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About The daily Nebraskan. ([Lincoln, Neb.) 1901-current | View Entire Issue (Oct. 10, 1996)
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BETH VANECEK of the UNL Horticulture Club polishes the pumpkins while waiting for someone
g to buy the festive melons. The dub sold both orange and white “lumina” pumpkins.
By Kasey Kerber
If Linus were to have waited in
the Nebraska East Union’s pump
kin patch Wednesday, he might have
found the “Great Pumpkin” was
ghostly white and cost $3.
The UNL Horticulture Club’s
Pumpkin Sale featured more than
200 pumpkins priced $1 to $3,
which included white pumpkins not
easily found at nearby grocery
Beth Vanecek, president of the
UNL Horticulture club, said the
white pumpkins were not albinos,
but rather a different species of
pumpkin known as “lumina.”
“They’ve sold really well com
pared to the other pumpkins,”
were more delicate than common
“I think they’re a little softer,”
Vanecek said “They just wouldn’t.
ship as well.” .
All pumpkins sold by the UNL
Horticulture Club — white or or
ange — are orgamcalfy grown with
out commercial pesticides or fertil
izers, Vanecek said.
Tire pumpkin sale was the club’s
first one in five years because it
didn’t have a place to grow the
5. Vanecek said she thought
.8$ and hoped
s more than $400 for the
UNL Horticulture Club.
vWhat to udo with the leftover
pumpkins was another matter.
‘T haven’t figured that out yet,”
By John King
AP Political Writer * \
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1 -■■■■■ ‘ft***" » .
ST. PETERSBURG, Fla.<|^ —
Vice President A1 Gore and Jack Kemp
differed politely but pointedly over
abortion and affirmative action
Wednesday night in an energetiede
bate that offered sharply contrasting
views of President Clinton’s tenure in
the White House.
Neither abortion nor affirmative
action had come up in Sunday night’s
debate between Clinton and GOP
nominee Bob Dole, but both issues
generated spirited exchanges between
the campaign understudies.
Although both Dole and Kemp are
on record supporting a constitutional
amendment outlawing abortion, Kemp
said such a dramatic change was not
in the cards.
A constitutional amendment
would not pass,” Kemp said. “We must
use persuasion, not intimidation.”
That remark, while perhaps an ac
curate reflection of the country’s po
litical environment, was certain to
alienate Christian conservative leaders
who have been urging Dole and Kemp
to draw sharper contrasts with Clinton
and Gore on abortion and other social
Affirmative action is another such
The vice president said Kemg> had
rolling back affirmative action pro
grams but later feUmlinewithDole’s
support for it after joining the GOP
ticket Gene said he wished Kemp had
convinced Dole to change his position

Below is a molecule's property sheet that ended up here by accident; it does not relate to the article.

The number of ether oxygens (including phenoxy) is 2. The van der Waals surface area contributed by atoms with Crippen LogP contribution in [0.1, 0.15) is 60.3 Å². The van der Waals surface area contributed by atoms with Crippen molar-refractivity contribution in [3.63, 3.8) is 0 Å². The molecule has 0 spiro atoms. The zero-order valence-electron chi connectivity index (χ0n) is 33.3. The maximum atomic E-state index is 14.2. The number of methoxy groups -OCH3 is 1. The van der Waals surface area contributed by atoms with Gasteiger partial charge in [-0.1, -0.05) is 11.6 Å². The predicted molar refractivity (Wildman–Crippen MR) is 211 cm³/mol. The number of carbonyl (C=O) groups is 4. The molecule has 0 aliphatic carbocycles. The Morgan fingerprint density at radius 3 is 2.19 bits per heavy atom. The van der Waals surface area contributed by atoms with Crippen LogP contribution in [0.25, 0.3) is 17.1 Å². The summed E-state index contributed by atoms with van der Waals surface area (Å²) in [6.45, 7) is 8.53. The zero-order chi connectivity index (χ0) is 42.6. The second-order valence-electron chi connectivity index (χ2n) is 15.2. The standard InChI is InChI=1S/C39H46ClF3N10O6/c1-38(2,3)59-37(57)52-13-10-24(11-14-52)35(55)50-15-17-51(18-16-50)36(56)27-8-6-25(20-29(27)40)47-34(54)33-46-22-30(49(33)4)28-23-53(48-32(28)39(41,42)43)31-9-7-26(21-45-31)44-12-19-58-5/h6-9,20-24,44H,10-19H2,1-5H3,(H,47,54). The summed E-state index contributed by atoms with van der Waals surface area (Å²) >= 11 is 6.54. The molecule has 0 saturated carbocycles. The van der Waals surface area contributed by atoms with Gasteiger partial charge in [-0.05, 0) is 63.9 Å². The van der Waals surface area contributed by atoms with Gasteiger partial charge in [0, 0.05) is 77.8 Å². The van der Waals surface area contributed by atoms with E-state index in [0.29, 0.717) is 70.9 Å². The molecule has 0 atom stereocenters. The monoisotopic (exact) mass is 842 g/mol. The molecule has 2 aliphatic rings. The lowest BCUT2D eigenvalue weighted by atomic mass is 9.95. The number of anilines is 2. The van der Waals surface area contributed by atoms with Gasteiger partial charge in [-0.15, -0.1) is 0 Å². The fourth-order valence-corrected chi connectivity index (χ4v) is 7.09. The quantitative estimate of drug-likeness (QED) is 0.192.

instead. ~ *
“With all due respect,T doriot he
If you won’t use any
football stories, I
won’t tell any of my
warm and humor
ous stories about
Vice Presdient Al Gore
lieve Abraham Lincoln would have
adopted Bob Dole’s position to end all
affirmative action,” Gore said.
Kemp and Gore faced off in St.
Petersburg’s bayftont Mahaffey The
ater. Reform Party vice presidential
nominee Pat Choate was excluded, on
the grounds that he and Ross Perot did
not have a realistic chance to win the
In a quick poll conducted by ABC,
50 percent said Gore won the show
down, 27 percent viewed Kemp as the
winner and 21 percent called it a draw.
For activists in Txrth parties, the
evening had an inescapable subplot.
Gore, 48, is aU but certain to seek the
Democratic presidential nomination in
four years. And if Dole loses to
Please see DEBATE on 3
ways to kick off
Vigil lightens souls of abuse survivors
downtown Lincoln has three
times as many participants.
By Stacey Range
Wednesday night, about 125 onlookers sur
rounded a coffin at the bottom of the Nebraska
State Capitol steps. Candlelight illuminated their
teary eyes and solemn faces.
It could have been a funeral, but it wasn’t.
“Step domestic violence before it ends this
way,” warns a message on the coffin. | ~ ',v
The onlookers were there for that reason. But
for 29 domestic violence victims this year, it had
“Unfortunately, these are people that We lost
to a highly preventable problem,” said Tiffany
Mullison of the National Organization for
Women Lincoln chapter.
The motive behind die “Take Back the
Night” candlelight vigil and march from the
University ofNebraska-Lincoln Memorial Plaza
to the State Capitol was raising domestic vio
lence awareness and giving support for victims.
The annual march, which drew only 40
people last year, was sponsored by the YWCA,
Uncoln-Lancaster Women’s Commission, UNL
Women’s Commission, Lincoln NOW and the
Women’s Studies Student Association.
In observance of National Domestic Vio
lence Awareness Month, mothers, fathers, stn
DARLA WANITSCHKE, a junior corporate communications major at Doane College in
Crete, participates in a candlelight vigil Wednesday night at the Nebraska State Capitol.
The vigil to remember women and children who have been victims of violence began as
a march from the UNL Memorial Plaza. * •
than 100 reports of domestic violence in Sep
tember. “I pledge to you that we are going to do
Roxanne, a member of the Formerly-Bat
tered Women’s Task Force, said patience with
victims was key to understanding.
“Most of us would like to get out, but we’re
scared,” she said. ‘We need to be supportive of
each other. If all you can do is just give them a
smile or a look of reassurance, that would mean
a lot” -
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